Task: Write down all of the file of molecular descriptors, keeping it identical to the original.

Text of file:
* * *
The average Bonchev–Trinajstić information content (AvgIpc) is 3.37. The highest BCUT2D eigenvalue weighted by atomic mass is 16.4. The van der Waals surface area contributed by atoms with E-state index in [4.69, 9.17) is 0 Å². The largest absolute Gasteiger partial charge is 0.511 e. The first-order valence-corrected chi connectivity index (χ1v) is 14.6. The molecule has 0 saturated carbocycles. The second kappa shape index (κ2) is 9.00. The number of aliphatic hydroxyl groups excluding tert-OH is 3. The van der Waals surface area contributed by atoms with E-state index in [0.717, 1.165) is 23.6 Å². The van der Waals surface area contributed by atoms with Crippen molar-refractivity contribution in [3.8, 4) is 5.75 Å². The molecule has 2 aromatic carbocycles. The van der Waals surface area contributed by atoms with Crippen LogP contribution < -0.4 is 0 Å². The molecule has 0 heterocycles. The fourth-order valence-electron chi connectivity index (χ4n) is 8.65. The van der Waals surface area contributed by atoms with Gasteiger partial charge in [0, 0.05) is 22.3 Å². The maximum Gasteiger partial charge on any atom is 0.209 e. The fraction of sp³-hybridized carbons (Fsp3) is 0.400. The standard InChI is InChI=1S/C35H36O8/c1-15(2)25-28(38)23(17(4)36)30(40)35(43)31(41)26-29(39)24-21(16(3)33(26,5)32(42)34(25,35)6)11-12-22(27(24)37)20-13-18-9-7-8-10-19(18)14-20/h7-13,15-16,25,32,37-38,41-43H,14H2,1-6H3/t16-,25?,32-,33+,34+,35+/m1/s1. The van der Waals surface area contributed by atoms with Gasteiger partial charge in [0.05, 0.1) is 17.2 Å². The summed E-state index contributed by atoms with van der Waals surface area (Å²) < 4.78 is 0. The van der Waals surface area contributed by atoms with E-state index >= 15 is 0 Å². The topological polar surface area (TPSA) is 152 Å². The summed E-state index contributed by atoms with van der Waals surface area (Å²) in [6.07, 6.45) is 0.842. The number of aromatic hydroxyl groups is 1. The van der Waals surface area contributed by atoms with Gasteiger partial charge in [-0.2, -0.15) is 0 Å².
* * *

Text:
The average Bonchev–Trinajstić information content (AvgIpc) is 3.37. The highest BCUT2D eigenvalue weighted by atomic mass is 16.4. The van der Waals surface area contributed by atoms with E-state index in [4.69, 9.17) is 0 Å². The largest absolute Gasteiger partial charge is 0.511 e. The first-order valence-corrected chi connectivity index (χ1v) is 14.6. The molecule has 0 saturated carbocycles. The second kappa shape index (κ2) is 9.00. The number of aliphatic hydroxyl groups excluding tert-OH is 3. The van der Waals surface area contributed by atoms with E-state index in [0.717, 1.165) is 23.6 Å². The van der Waals surface area contributed by atoms with Crippen molar-refractivity contribution in [3.8, 4) is 5.75 Å². The molecule has 2 aromatic carbocycles. The van der Waals surface area contributed by atoms with Crippen LogP contribution < -0.4 is 0 Å². The molecule has 0 heterocycles. The fourth-order valence-electron chi connectivity index (χ4n) is 8.65. The van der Waals surface area contributed by atoms with Gasteiger partial charge in [0, 0.05) is 22.3 Å². The maximum Gasteiger partial charge on any atom is 0.209 e. The fraction of sp³-hybridized carbons (Fsp3) is 0.400. The standard InChI is InChI=1S/C35H36O8/c1-15(2)25-28(38)23(17(4)36)30(40)35(43)31(41)26-29(39)24-21(16(3)33(26,5)32(42)34(25,35)6)11-12-22(27(24)37)20-13-18-9-7-8-10-19(18)14-20/h7-13,15-16,25,32,37-38,41-43H,14H2,1-6H3/t16-,25?,32-,33+,34+,35+/m1/s1. The van der Waals surface area contributed by atoms with Gasteiger partial charge in [0.05, 0.1) is 17.2 Å². The summed E-state index contributed by atoms with van der Waals surface area (Å²) < 4.78 is 0. The van der Waals surface area contributed by atoms with E-state index >= 15 is 0 Å². The topological polar surface area (TPSA) is 152 Å². The summed E-state index contributed by atoms with van der Waals surface area (Å²) in [6.07, 6.45) is 0.842. The number of aromatic hydroxyl groups is 1. The van der Waals surface area contributed by atoms with Gasteiger partial charge in [-0.2, -0.15) is 0 Å².